Enrolment in 4-H is holding steady in Canada despite geographical challenges, and the organization is offering a wide range of programs beyond the traditional.
“I think much like agriculture, 4-H has evolved — who would have thought that technology would play such a big part in agriculture, and who would have thought 4-H had drone clubs today,” says Shannon Benner, CEO of 4-H Canada.
The organization offers kids the opportunity to explore and improve skills in communications and leadership; helps them identify their passions and make a difference in the community; and, offers career skills and scholarships beyond what’s available in school.
According to Benner, it’s all about helping kids not just survive, but thrive.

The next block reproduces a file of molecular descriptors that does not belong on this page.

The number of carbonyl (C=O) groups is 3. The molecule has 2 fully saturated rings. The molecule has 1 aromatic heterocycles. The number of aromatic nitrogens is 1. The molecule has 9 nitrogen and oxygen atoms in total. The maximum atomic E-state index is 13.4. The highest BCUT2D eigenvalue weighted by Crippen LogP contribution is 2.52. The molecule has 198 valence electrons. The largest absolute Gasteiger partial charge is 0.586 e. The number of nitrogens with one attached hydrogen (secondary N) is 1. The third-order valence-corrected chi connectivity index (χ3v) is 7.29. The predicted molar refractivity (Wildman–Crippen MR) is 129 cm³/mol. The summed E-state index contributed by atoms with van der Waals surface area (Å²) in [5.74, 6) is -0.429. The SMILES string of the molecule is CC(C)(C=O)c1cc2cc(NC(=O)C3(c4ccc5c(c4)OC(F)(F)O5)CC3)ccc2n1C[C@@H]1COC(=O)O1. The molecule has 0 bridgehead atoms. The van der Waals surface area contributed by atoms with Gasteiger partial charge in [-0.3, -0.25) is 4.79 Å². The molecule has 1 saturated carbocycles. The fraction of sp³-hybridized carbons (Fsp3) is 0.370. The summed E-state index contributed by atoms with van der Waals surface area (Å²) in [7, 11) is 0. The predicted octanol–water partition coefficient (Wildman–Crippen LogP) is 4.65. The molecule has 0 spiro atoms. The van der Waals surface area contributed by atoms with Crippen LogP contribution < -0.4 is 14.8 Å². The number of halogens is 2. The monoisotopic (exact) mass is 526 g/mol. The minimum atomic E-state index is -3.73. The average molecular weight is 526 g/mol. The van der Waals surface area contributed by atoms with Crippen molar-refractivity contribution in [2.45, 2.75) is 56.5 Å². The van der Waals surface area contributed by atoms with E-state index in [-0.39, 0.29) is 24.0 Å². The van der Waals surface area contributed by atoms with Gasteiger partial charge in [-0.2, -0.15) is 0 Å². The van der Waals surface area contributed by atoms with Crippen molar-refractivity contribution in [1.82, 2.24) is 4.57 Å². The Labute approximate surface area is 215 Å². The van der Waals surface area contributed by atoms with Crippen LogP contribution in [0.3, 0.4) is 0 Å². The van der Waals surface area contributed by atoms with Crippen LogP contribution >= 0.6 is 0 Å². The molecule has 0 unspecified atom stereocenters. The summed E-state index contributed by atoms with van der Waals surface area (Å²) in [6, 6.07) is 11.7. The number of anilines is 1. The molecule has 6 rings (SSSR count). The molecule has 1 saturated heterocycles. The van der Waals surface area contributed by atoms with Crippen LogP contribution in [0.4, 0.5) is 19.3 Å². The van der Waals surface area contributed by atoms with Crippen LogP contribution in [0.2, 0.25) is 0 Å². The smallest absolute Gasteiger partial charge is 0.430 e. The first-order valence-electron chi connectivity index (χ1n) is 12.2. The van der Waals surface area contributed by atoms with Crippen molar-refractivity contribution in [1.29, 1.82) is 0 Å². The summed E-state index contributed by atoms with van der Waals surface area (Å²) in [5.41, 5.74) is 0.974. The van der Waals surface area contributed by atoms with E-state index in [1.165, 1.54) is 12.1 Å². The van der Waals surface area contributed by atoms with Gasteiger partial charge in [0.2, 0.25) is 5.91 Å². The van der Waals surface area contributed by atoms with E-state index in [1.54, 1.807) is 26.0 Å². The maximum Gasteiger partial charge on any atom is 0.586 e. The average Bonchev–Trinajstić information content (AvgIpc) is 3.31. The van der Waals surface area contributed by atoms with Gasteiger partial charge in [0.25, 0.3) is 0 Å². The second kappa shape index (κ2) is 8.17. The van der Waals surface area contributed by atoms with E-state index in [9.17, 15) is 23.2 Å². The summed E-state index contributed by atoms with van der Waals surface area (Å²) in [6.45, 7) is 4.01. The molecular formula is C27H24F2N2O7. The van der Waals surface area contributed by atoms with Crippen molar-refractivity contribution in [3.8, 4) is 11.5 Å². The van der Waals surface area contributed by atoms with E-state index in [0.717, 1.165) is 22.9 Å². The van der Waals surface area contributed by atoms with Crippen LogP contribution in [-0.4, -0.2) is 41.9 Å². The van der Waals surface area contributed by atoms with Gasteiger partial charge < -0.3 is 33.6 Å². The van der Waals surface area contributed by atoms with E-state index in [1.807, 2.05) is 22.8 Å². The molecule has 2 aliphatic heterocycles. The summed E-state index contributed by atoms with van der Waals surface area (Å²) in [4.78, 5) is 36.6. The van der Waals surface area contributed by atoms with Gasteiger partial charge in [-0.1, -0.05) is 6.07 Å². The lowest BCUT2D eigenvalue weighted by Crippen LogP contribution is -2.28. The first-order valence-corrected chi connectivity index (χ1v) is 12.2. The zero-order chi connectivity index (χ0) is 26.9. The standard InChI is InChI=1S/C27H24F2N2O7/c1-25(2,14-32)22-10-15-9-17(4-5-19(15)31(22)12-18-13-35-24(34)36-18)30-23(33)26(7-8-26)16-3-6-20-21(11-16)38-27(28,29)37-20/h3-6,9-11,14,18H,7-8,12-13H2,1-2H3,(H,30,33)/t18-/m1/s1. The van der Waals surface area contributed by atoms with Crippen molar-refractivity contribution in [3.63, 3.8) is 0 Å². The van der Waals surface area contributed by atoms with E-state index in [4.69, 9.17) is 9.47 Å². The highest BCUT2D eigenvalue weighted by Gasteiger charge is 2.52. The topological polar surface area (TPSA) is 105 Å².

“There’s really no reason why we shouldn’t have every young person thriving, and so the program is really about helping young people succeed, and be leaders, and having success after high school, and having post-secondary achievement…”
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4-H projects fall within four leadership pillars: communication and community engagement; science and technology; environment and healthy living; and sustainable ag and food security. And today, there are more than 1,100 different projects across the country.
“So tonnes of choices for kids to choose what they’re passionate about, and what they’re engaged in,” says Benner.
Of the current students enrolled in 4-H in the country, Benner says roughly 50 to 60 per cent are from rural communities, 30 per cent are suburban, and 10 per cent are urban.
“We need to be connecting and reaching with kids in rural communities, and that’s really our focus,” says Benner. “And so we’re quite thrilled that our enrolment is holding steady, because in many rural communities, the youth population is declining.”